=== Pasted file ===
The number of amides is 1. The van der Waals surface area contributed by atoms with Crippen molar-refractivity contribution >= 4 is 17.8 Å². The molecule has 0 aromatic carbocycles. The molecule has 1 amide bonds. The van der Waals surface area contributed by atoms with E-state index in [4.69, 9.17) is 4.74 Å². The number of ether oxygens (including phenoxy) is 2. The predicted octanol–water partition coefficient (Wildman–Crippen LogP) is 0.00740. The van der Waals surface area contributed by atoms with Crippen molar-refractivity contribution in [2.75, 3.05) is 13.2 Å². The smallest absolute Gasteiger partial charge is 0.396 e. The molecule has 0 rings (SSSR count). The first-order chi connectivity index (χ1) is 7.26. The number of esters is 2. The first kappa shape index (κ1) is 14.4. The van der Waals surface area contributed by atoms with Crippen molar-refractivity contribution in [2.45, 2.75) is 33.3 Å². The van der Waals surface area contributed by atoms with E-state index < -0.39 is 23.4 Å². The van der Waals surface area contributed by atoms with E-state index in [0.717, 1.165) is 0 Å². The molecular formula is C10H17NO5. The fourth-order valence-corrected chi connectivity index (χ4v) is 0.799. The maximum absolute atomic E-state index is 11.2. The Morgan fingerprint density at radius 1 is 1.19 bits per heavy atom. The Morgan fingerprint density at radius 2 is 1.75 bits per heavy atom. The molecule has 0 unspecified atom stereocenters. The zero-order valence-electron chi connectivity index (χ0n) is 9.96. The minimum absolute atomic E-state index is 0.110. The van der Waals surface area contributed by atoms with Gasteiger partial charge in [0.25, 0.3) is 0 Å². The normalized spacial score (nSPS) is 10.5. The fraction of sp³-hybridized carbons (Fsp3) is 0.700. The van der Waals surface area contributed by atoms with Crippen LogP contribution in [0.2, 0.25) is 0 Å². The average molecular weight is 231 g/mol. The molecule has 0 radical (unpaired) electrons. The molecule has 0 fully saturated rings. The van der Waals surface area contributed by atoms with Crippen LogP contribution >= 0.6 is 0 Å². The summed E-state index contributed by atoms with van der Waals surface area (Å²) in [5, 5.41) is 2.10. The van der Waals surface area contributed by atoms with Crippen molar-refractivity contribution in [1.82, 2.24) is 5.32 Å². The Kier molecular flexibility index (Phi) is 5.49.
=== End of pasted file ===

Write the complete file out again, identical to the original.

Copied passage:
The number of amides is 1. The van der Waals surface area contributed by atoms with Crippen molar-refractivity contribution >= 4 is 17.8 Å². The molecule has 0 aromatic carbocycles. The molecule has 1 amide bonds. The van der Waals surface area contributed by atoms with E-state index in [4.69, 9.17) is 4.74 Å². The number of ether oxygens (including phenoxy) is 2. The predicted octanol–water partition coefficient (Wildman–Crippen LogP) is 0.00740. The van der Waals surface area contributed by atoms with Crippen molar-refractivity contribution in [2.75, 3.05) is 13.2 Å². The smallest absolute Gasteiger partial charge is 0.396 e. The molecule has 0 rings (SSSR count). The first-order chi connectivity index (χ1) is 7.26. The number of esters is 2. The first kappa shape index (κ1) is 14.4. The van der Waals surface area contributed by atoms with Crippen molar-refractivity contribution in [2.45, 2.75) is 33.3 Å². The van der Waals surface area contributed by atoms with E-state index < -0.39 is 23.4 Å². The van der Waals surface area contributed by atoms with E-state index in [0.717, 1.165) is 0 Å². The molecular formula is C10H17NO5. The fourth-order valence-corrected chi connectivity index (χ4v) is 0.799. The maximum absolute atomic E-state index is 11.2. The Morgan fingerprint density at radius 1 is 1.19 bits per heavy atom. The Morgan fingerprint density at radius 2 is 1.75 bits per heavy atom. The molecule has 0 unspecified atom stereocenters. The zero-order valence-electron chi connectivity index (χ0n) is 9.96. The minimum absolute atomic E-state index is 0.110. The van der Waals surface area contributed by atoms with Gasteiger partial charge in [0.25, 0.3) is 0 Å². The normalized spacial score (nSPS) is 10.5. The fraction of sp³-hybridized carbons (Fsp3) is 0.700. The van der Waals surface area contributed by atoms with Crippen LogP contribution in [0.2, 0.25) is 0 Å². The average molecular weight is 231 g/mol. The molecule has 0 radical (unpaired) electrons. The molecule has 0 fully saturated rings. The van der Waals surface area contributed by atoms with Crippen LogP contribution >= 0.6 is 0 Å². The summed E-state index contributed by atoms with van der Waals surface area (Å²) in [5, 5.41) is 2.10. The van der Waals surface area contributed by atoms with Crippen molar-refractivity contribution in [1.82, 2.24) is 5.32 Å². The Kier molecular flexibility index (Phi) is 5.49.